There are 4 easy steps I made and you can make too to kickstart this adventure!
1. Stop buying clothes
I don’t mean forever. Just for a while. Give yourself some time to reflect on the clothes you already own – which are your favourites; the ones you wear the most; the ones you never take out of the closet? What do you think you’ll need next season when the weather changes? Think also about the brands you usually buy from. Do you know if these companies take care of the people making their garments? This is a very important question that you’ll undoubtedly return to again and again.
I found it very useful to google my favourite brands and check if there were any ethical concerns about their practices, perhaps regarding their human rights records or the transparency of their supplain chain. You can also ask the brands directly about where their clothes are made and by who. Check it out and see what they say!
2. Change your energy supplier
This is so easy to do and makes such a big difference to the planet that you really must do it. Yes, must! I switched to Ecotricity at home. These guys are great! They were the first green energy company in the world. Not only do they produce green gas from grass, but they also generate green electricity from the wind and the sun and probably soon from the sea! Mother Nature giving it back! There is also another green alternative here in the UK: Good energy. And in case you needed more convincing, both companies are ranked in the top 5 of costumer satisfaction, so take a look at their websites.
If you’re wondering about the price, my previous provider was British Gas and my bills with Ecotricity are pretty much the same now as then – so, no differences to my finances, but certainly less of an impact to the planet.
3. Buy organic food
This is also very easy to do. If you look next time you go to the supermarket, you will find that there is always an organic alternative for the products that you normally buy – sugar, milk, fruits, cereals, cheese etc. But why choose organic? Well, if a product is organic that means that it has been grown and produced without the use of dangerous pesticides, synthetic fertilisers, radiation or GMOs (Genetically modified organisms). Organic production encourages environmentally friendly farming, gentile growth practices and helps sustain our natural resources. Amazing, eh?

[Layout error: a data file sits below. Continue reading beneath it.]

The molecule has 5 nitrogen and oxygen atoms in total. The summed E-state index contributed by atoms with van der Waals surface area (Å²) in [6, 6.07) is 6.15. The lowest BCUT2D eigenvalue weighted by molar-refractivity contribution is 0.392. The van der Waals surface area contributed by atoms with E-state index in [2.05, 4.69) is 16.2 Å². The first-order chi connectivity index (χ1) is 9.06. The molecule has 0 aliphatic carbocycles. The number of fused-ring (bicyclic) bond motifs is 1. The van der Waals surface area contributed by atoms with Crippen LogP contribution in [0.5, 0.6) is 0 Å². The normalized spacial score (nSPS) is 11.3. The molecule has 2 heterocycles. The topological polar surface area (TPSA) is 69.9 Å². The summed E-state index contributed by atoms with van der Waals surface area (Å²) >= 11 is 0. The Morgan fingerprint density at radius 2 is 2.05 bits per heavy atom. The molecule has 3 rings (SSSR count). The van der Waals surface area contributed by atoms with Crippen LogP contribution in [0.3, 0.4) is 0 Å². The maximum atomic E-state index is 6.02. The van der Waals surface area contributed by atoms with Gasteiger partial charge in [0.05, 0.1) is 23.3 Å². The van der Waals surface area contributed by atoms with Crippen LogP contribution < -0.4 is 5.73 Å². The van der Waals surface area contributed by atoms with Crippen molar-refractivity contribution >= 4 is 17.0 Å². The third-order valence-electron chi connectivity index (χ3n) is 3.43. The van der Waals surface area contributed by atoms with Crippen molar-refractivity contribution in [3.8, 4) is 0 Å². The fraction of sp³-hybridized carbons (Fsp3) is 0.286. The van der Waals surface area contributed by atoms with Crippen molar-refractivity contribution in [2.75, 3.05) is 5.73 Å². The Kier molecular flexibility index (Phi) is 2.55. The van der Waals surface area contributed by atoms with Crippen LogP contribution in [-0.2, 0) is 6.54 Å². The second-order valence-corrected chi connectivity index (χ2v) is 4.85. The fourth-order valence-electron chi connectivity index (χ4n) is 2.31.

It’s true that they are often more expensive than the “normal” products, but you do not have to swap them all at once. Just pick up a few and try them 🙂
Another great tip is to go to buy fruits and vegetables from a local market. This simple switch is so good for you and your community. My favourite local market here in Brighton is The Open Market on London road. An absolutely amazing place. If you live in the area you simply can’t miss it!
4. Recycling (If you weren’t already doing it)
Check your local council website for details about what you can and can not recycle in your area and keep a recycling box in your home. We have 3 different bins in our kitchen, one for general waste, another for mixed recycling, and the last one for glass. Check your local council website for more details of the recycling schemes in your area.
If you’re in Brighton or Hove, here’s where you can find all the information about recycling: https://www.brighton-hove.gov.uk/content/environment/recycling-rubbish-and-street-cleaning/recycling-0
If you’ve got other suggestions or more to add, please do so! Comments are open at the bottom, so let’s share our ideas!